The plane was registered to Starwood Management of Las Vegas, according to FAA records, and was built in 1969.

According to the National Transportation Safety Board, the twin-turbojet was substantially damaged in a 2005 landing mishap at Amarillo International Airport in Texas. It hit a runway distance marker after losing directional control. There were four aboard but no injuries. It was registered to a company in Houston, Texas, as the time.

The company is also subject of a federal lawsuit in Nevada.

QBE Insurance Corp. alleges that a Starwood aircraft was ordered seized by the DEA when it landed in McAllen, Texas, from Mexico on Sept. 12. The New York-based insurer sued in October to rescind coverage for the Hawker 700 jet.

Starwood, in a court filing, acknowledged that the DEA was involved in the seizure of the aircraft.

QBE, based in New York, said the DEA also seized a Starwood-owned Gulfstream G-1159A — insured by another company — when it landed in Tucson from Mexico in February. Starwood said in its court filing that it didn’t have enough information to address the allegation.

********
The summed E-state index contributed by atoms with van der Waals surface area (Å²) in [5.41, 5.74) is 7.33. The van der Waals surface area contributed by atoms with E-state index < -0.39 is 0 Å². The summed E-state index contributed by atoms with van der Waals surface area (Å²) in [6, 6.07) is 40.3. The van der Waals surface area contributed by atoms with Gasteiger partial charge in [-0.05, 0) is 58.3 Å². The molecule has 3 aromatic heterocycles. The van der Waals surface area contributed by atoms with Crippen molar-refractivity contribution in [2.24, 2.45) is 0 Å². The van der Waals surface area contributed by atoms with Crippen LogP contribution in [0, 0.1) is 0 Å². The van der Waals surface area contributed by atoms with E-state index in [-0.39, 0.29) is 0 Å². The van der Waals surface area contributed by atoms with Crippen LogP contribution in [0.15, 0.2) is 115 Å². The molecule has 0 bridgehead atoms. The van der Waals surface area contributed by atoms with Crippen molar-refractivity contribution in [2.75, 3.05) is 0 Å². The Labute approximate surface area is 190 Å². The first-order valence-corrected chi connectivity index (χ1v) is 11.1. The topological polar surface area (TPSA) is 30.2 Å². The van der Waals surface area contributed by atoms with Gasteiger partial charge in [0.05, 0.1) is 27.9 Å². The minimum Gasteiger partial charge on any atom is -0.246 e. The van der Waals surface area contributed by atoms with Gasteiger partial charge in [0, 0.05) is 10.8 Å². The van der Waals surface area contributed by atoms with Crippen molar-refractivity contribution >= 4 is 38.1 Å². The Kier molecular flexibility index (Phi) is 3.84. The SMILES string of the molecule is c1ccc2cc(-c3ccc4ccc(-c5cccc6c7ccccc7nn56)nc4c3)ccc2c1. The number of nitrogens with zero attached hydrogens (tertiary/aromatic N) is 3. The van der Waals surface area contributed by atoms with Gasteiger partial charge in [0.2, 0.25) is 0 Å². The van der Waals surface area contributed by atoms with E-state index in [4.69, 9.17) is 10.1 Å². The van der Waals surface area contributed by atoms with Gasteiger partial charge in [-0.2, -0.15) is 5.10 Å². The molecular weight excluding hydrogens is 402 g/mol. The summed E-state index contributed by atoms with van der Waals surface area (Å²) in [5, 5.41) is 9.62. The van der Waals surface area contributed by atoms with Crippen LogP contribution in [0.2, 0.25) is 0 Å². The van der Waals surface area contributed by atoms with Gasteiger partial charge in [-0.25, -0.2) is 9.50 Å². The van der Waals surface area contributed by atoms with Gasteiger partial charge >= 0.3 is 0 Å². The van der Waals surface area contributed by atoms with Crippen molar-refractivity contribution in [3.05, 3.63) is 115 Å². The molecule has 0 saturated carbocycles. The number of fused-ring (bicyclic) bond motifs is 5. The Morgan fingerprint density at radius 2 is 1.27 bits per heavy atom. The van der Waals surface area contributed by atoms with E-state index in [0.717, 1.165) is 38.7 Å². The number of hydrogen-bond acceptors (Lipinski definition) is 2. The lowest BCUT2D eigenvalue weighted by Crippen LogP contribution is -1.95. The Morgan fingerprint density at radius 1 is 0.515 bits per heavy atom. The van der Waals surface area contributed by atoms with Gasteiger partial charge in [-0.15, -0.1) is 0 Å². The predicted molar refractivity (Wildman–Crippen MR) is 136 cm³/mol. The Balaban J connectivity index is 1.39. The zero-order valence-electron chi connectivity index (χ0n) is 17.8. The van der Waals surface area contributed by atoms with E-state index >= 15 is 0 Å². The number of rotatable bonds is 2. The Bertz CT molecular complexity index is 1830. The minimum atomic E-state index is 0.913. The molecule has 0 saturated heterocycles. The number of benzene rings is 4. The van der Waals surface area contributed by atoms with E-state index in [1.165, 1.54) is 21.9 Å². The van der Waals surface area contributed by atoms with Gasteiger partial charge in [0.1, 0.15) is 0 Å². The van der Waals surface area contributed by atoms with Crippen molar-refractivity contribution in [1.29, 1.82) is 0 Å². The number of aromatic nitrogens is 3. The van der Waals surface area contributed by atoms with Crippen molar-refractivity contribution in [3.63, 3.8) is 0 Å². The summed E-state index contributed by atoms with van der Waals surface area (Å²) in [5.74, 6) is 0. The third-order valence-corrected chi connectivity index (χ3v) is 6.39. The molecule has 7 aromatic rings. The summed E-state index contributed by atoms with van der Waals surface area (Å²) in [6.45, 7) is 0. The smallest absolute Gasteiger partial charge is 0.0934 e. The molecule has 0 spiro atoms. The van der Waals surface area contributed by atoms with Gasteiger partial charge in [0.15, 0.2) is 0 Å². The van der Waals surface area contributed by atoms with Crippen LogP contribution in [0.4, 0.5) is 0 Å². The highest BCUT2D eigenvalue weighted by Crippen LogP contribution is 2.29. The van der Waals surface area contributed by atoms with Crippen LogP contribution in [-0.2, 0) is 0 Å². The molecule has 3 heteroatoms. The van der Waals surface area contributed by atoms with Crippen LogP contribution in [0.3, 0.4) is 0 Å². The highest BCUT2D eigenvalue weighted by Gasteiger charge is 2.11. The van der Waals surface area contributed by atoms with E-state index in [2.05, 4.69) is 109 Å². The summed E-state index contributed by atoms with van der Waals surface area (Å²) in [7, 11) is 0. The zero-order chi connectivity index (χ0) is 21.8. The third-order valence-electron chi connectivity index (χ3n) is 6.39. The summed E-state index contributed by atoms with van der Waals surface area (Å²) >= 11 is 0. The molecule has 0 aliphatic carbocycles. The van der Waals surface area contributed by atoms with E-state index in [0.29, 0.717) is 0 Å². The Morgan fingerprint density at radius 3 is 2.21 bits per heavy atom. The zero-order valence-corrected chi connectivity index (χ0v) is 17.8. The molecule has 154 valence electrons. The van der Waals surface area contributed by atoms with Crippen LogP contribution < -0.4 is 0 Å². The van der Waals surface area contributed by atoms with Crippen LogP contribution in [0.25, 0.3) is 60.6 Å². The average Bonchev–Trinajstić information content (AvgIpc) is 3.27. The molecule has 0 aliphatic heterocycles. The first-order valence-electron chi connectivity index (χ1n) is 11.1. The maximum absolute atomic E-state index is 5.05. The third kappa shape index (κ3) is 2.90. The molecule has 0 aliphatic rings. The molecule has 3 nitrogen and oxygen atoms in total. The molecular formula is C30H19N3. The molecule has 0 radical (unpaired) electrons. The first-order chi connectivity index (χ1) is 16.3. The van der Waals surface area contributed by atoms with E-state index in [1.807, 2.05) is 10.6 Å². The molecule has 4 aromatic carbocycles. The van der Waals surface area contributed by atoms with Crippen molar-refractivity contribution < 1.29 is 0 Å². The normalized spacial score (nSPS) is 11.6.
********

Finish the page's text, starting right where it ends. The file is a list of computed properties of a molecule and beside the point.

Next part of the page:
Nevada secretary of state records list only one Starwood officer — Norma Gonzalez — but QBE alleges that the company is owned and managed by Ed Nunez, who, according to the lawsuit, is also known as Christian Esquino and had a long criminal history.

Starwood rejected the insurer’s description of Nunez’s role at the company.

According to QBE’s lawsuit, Esquino pleaded guilty in federal court in Orlando, Florida, in 1993 to conspiracy to possess and distribute cocaine.